" A Few Nights of Oud" 

by Maryam Dolatifard

Ali Pajhooheshgar
Ali Pajooheshgar: "A cultural event does not bear fruit in the short term."

           Roudaki Hall in Tehran  hosted the third round of ‘A Few Nights,’ on December 17-19.  It was a music program featuring traditional, classical, and folk players performing in various schools of the art. The first and second rounds of “A Few Nights” were Tar and Kamancheh concerts which was staged in July and August." It was organized by Naghme-Hesar Institute of culture and art, in Tehran in collaboration with the Music Department of culture ministry and The Roudaki foundation.  Nights of oud’s performances concentrate on recognition of this ancient persian musical instrument and it’s significant role in Persian culture. The purpose of these concerts was to promote solo performances of oud and the development professional audiences of this ancient musical instrument.

          Ali Pajooheshgar is one of the most proficient and skilled Iranian musicians and oud players performed at the second night of “A Few Nights”.   He emphasized the importance of this cultural event: "A cultural movement doesn’t occur and bear fruit in the short term."  There is a Persian proverb that says "one hand has no sound”; which means that to reach the desired result, we should pave the way together.  This also applies to Iranian music. Iranians decided to bring back this ancient instrument to their musical culture many years ago.  Tehran music conservatory began to teach the oud academically more than one hundred years ago. A great musician, such as Rouhollah Khaleqi, who composed Iran’s most enduring anthem “Ey Iran”, with all the love he had for Iran, decided to return the oud (the ancient Iranian musical instrument) to the family of Iranian music and musical instruments.

Mansour Nariman wrote books and trained students, and today as the result of those efforts great oud makers are working in Iran, outstanding oud players live here and a vast repertoire of Iranian music, including “Radif” of Iranian music for Oud, is developing.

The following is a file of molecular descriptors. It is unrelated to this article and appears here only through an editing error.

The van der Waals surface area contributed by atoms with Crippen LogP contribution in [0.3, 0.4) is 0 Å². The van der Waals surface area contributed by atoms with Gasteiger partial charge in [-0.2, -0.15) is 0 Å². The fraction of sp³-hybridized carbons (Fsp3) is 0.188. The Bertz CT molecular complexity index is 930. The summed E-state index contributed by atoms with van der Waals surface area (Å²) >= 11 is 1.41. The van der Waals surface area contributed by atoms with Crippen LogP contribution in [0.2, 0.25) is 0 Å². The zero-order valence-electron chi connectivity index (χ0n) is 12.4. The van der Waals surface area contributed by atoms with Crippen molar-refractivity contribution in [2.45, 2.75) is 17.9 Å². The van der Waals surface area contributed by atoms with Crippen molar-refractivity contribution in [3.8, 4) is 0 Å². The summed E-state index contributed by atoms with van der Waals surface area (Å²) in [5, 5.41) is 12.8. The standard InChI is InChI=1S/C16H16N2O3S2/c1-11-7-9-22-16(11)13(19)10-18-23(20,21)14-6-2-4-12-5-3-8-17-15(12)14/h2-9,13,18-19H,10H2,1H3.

According to Mr. Pajooheshgar, "A Few Nights of Oud" is symbol of a hundred years effort of Iranians who were passionate about surviving and bringing back this ancient Iranian musical instrument to their culture and art.  The Radif of Iranian music is the traditional repertoire of the classical music of Iran that forms the essence of Persian musical culture, which inscribed on the Representative List of the Intangible Cultural Heritage of Humanity, is a gift to the musicians, and in particular oud players around the world, who can take the advantage of this translation and familiariarize themselves with the magical power of Iranian literature through it.

Mr Pajooheshgar dedicated his performance to Mowlana Rumi, stated: "My performance coincided with death of Rumi and the story of "Pir-e- changi", which inspired me to write the piece of music and to create a picture of Mowlana's poetry.  The audience sympathized with the music and enjoyed it. The chosen subject, storytelling and narration helped the audience to communicate with the performance and accompany the story. It had excellent feedbackand I saw tears in the eyes of the people who experienced it.

About the author
Maryam Dolatifard
Author: Maryam Dolatifard
Middle East Culture Editor
‏Dr Maryam Dolatifard, director of Society of Iranian Music Iconography (Iranian working group of association Répertoire International d’Iconographie Musicale). A musician- researcher, born in Iran, studied Philosophy of Art and Arts Research. Her research interests are primarily, Iconography of music and performing arts. She is currently focused on multidisciplinary studies in sociology and philosophy of music; discourse analysis of Iranian music based on Michael Foucault’s Methodology. her research findings were submitted in international conference papers. She has been working as oud player and vocalist with several Persian folk and traditional music bands and teaches courses in Art History, philosophy of Art and Islamic art studies, in Art and Architecture Faculty.
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